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UBC Theses and Dissertations

Social identity reconstruction through education : a program for older women Hodgins, Grace M.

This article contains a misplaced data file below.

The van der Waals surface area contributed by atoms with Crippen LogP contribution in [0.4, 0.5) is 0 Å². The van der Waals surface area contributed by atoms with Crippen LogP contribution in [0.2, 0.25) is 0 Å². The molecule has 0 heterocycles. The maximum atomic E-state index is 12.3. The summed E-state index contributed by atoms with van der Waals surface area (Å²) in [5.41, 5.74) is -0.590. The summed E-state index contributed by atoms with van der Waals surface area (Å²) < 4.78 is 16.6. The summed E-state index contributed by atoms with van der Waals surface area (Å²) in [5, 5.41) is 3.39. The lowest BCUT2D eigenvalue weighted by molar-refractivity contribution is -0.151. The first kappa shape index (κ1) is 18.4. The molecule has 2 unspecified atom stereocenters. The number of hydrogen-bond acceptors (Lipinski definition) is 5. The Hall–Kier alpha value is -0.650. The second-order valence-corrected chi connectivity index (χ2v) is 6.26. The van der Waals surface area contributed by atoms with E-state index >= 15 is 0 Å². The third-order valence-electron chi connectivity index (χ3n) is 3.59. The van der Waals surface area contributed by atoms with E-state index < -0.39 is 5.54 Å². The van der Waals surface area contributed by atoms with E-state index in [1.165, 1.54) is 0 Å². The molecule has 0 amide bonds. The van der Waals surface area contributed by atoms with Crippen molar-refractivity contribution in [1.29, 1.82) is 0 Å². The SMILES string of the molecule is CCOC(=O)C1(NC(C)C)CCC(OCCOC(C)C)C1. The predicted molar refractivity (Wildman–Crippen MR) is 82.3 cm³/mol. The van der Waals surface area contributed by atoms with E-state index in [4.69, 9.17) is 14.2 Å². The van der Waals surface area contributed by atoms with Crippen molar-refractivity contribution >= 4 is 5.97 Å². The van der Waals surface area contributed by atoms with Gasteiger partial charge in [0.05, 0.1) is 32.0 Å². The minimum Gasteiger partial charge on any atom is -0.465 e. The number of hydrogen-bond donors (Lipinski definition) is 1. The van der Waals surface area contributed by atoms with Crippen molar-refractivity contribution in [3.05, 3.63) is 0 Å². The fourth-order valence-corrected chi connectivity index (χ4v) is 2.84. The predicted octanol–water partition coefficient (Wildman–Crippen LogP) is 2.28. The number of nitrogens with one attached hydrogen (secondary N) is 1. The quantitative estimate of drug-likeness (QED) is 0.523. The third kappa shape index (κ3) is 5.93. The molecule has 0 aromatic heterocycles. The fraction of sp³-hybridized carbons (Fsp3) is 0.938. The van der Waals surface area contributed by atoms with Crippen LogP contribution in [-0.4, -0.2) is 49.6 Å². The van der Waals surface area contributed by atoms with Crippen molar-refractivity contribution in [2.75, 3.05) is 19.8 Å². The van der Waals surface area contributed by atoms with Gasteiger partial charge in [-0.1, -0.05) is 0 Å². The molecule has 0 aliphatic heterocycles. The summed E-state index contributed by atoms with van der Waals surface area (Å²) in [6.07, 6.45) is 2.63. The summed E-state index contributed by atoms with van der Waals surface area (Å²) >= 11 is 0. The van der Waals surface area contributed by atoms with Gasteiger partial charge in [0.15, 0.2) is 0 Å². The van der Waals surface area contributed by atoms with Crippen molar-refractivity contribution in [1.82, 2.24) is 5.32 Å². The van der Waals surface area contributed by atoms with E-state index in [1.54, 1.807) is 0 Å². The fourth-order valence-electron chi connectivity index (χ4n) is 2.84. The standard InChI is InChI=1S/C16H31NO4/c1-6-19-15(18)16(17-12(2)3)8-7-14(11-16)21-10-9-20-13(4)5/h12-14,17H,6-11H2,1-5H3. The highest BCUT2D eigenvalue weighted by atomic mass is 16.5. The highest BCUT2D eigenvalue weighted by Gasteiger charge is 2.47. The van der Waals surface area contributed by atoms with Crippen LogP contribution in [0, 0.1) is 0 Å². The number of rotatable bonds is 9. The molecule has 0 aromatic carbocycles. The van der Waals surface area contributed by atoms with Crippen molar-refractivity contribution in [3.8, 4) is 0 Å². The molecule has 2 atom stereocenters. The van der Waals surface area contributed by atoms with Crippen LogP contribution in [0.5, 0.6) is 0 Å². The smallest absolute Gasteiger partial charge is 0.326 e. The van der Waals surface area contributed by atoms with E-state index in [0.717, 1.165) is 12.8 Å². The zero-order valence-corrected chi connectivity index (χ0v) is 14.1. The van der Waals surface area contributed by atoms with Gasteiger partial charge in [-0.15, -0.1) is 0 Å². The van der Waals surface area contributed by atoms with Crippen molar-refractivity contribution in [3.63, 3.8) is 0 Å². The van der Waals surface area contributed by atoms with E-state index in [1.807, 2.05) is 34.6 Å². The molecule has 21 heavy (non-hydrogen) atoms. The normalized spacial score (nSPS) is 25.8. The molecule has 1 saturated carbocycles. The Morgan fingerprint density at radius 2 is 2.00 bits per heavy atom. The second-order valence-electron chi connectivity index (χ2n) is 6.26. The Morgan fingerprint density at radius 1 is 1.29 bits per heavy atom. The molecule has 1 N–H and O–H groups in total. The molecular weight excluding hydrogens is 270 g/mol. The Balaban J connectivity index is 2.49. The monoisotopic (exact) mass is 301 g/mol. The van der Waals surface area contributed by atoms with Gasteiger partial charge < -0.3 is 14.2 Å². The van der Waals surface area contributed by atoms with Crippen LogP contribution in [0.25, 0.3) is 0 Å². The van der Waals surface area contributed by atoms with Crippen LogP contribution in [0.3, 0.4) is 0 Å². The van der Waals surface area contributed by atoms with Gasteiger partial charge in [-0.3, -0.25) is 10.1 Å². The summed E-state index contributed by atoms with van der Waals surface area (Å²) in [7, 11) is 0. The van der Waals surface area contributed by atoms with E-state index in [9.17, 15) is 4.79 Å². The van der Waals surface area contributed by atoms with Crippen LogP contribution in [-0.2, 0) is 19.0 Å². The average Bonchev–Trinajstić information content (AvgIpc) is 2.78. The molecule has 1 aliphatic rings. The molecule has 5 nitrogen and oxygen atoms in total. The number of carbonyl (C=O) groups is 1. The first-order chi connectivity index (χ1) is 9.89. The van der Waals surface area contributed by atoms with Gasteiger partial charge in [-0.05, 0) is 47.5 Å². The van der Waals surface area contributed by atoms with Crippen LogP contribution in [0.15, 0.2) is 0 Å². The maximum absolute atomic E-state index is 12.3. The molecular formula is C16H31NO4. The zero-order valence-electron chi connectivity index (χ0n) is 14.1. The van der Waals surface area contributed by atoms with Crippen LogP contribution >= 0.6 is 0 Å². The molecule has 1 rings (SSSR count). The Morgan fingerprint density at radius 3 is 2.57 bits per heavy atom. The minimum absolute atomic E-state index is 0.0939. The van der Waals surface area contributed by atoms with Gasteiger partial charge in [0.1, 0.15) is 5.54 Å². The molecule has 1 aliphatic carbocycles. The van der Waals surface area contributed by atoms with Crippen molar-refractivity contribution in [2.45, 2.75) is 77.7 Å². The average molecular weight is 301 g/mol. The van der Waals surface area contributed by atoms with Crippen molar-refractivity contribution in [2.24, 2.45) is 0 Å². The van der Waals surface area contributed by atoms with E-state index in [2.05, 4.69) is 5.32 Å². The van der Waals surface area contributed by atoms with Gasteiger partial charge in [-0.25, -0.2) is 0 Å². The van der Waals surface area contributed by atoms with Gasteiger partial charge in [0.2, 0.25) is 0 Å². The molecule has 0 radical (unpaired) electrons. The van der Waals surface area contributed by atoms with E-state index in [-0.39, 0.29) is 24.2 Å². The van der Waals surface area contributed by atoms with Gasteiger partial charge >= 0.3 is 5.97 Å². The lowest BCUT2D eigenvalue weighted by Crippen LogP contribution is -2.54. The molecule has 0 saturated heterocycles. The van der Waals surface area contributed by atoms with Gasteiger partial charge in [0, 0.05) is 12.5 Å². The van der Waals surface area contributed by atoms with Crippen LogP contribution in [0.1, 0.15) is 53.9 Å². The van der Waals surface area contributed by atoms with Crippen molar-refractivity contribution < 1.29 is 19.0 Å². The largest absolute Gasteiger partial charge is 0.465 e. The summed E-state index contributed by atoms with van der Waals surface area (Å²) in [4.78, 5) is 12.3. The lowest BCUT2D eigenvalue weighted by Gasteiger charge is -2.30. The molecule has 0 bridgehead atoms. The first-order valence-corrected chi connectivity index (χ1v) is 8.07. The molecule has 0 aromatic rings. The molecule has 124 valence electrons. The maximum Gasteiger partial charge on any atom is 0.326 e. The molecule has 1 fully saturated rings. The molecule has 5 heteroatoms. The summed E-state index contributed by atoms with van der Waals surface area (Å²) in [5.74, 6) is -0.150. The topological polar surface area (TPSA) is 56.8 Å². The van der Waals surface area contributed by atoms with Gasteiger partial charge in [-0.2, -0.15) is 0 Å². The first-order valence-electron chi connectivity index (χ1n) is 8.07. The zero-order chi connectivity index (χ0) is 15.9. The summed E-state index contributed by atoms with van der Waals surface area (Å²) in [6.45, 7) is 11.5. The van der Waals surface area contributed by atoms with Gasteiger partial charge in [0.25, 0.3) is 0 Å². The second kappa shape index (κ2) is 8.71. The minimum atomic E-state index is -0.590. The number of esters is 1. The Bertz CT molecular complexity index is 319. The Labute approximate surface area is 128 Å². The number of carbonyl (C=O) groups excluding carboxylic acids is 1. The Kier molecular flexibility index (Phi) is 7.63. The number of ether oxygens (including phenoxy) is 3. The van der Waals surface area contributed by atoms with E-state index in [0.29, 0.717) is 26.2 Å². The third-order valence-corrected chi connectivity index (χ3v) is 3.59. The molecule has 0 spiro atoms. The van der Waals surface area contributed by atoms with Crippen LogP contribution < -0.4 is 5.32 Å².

A substantial number of older women are adversely affected by mild to severe levels of depression. In this study the Social Health Outreach Program (SHOP), an educational intervention originally developed for middle-aged women, was modified and implemented with depressed and non-depressed older women. Through an educative process, participants learned ways to strengthen personal social networks as a means of augmenting social identity and overcoming depression. The purposes of the study were: 1) to measure the impact of SHOP on older women's levels of depression and demoralization, and on their social networks; 2) to determine factors either within or outside of SHOP that helped or hindered their progress during the program; and 3) to describe and analyze their experience of depression. A total of 15 women, aged 58 to 76, participated in a 20 session version of SHOP over a ten week period. Measures of depression and demoralization were obtained before, after and three months following the program; social networks measures were also obtained at three month follow-up. Participants' perceptions about their experience of depression, and about program factors and other concurrent aspects of life that helped or hindered their progress during the program, were obtained in post-program interviews. Outcomes validated SHOP'S approach and demonstrated that with slight modification the program is as effective with older women as it is with mid-life women. Participants who were depressed at pre-test showed a significant decline in depression scores; on measures of demoralization, changes were in the direction expected, although non-significant. Participants reported significant gains to their social networks in terms of people and groups added. Content analysis of interview data yielded 205 helping incidents and 130 hindering incidents that occurred during the program period; from these, 20 categories of factors that advanced participants' progress during the program, and 19 categories of factors that impeded their progress, were determined. This study supported the view that for many older women depression originates in their social environment. The findings validated SHOP'S educational program as a means of increasing social participation, re-constructing social identity and overcoming depression.

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